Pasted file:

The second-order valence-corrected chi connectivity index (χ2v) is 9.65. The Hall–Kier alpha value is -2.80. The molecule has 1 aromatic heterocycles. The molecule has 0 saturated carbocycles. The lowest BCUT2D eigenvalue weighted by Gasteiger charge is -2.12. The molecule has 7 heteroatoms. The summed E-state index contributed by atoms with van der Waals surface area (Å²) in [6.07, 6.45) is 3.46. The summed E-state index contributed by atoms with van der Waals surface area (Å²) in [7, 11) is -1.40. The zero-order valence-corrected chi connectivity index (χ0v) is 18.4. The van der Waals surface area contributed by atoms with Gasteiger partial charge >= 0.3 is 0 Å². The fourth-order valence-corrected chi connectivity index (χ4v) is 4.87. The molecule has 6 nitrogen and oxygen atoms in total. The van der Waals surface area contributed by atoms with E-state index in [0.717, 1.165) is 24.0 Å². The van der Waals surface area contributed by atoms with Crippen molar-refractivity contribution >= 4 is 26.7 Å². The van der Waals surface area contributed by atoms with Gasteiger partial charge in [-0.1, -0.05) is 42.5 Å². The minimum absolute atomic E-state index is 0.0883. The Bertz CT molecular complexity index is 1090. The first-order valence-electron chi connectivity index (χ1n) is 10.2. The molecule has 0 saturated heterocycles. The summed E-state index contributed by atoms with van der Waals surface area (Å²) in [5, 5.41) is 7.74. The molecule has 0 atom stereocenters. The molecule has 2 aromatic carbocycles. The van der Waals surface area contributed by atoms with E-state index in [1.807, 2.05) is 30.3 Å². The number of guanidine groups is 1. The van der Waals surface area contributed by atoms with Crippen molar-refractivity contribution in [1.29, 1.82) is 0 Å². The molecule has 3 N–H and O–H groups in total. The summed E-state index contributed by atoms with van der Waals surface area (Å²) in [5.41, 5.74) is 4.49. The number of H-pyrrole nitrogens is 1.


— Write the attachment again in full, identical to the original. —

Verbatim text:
The second-order valence-corrected chi connectivity index (χ2v) is 9.65. The Hall–Kier alpha value is -2.80. The molecule has 1 aromatic heterocycles. The molecule has 0 saturated carbocycles. The lowest BCUT2D eigenvalue weighted by Gasteiger charge is -2.12. The molecule has 7 heteroatoms. The summed E-state index contributed by atoms with van der Waals surface area (Å²) in [6.07, 6.45) is 3.46. The summed E-state index contributed by atoms with van der Waals surface area (Å²) in [7, 11) is -1.40. The zero-order valence-corrected chi connectivity index (χ0v) is 18.4. The van der Waals surface area contributed by atoms with Gasteiger partial charge >= 0.3 is 0 Å². The fourth-order valence-corrected chi connectivity index (χ4v) is 4.87. The molecule has 6 nitrogen and oxygen atoms in total. The van der Waals surface area contributed by atoms with E-state index in [0.717, 1.165) is 24.0 Å². The van der Waals surface area contributed by atoms with Crippen molar-refractivity contribution >= 4 is 26.7 Å². The van der Waals surface area contributed by atoms with Gasteiger partial charge in [-0.1, -0.05) is 42.5 Å². The minimum absolute atomic E-state index is 0.0883. The Bertz CT molecular complexity index is 1090. The first-order valence-electron chi connectivity index (χ1n) is 10.2. The molecule has 0 saturated heterocycles. The summed E-state index contributed by atoms with van der Waals surface area (Å²) in [5, 5.41) is 7.74. The molecule has 0 atom stereocenters. The molecule has 2 aromatic carbocycles. The van der Waals surface area contributed by atoms with E-state index in [1.807, 2.05) is 30.3 Å². The number of guanidine groups is 1. The van der Waals surface area contributed by atoms with Crippen molar-refractivity contribution in [1.29, 1.82) is 0 Å². The molecule has 3 N–H and O–H groups in total. The summed E-state index contributed by atoms with van der Waals surface area (Å²) in [5.41, 5.74) is 4.49. The number of H-pyrrole nitrogens is 1.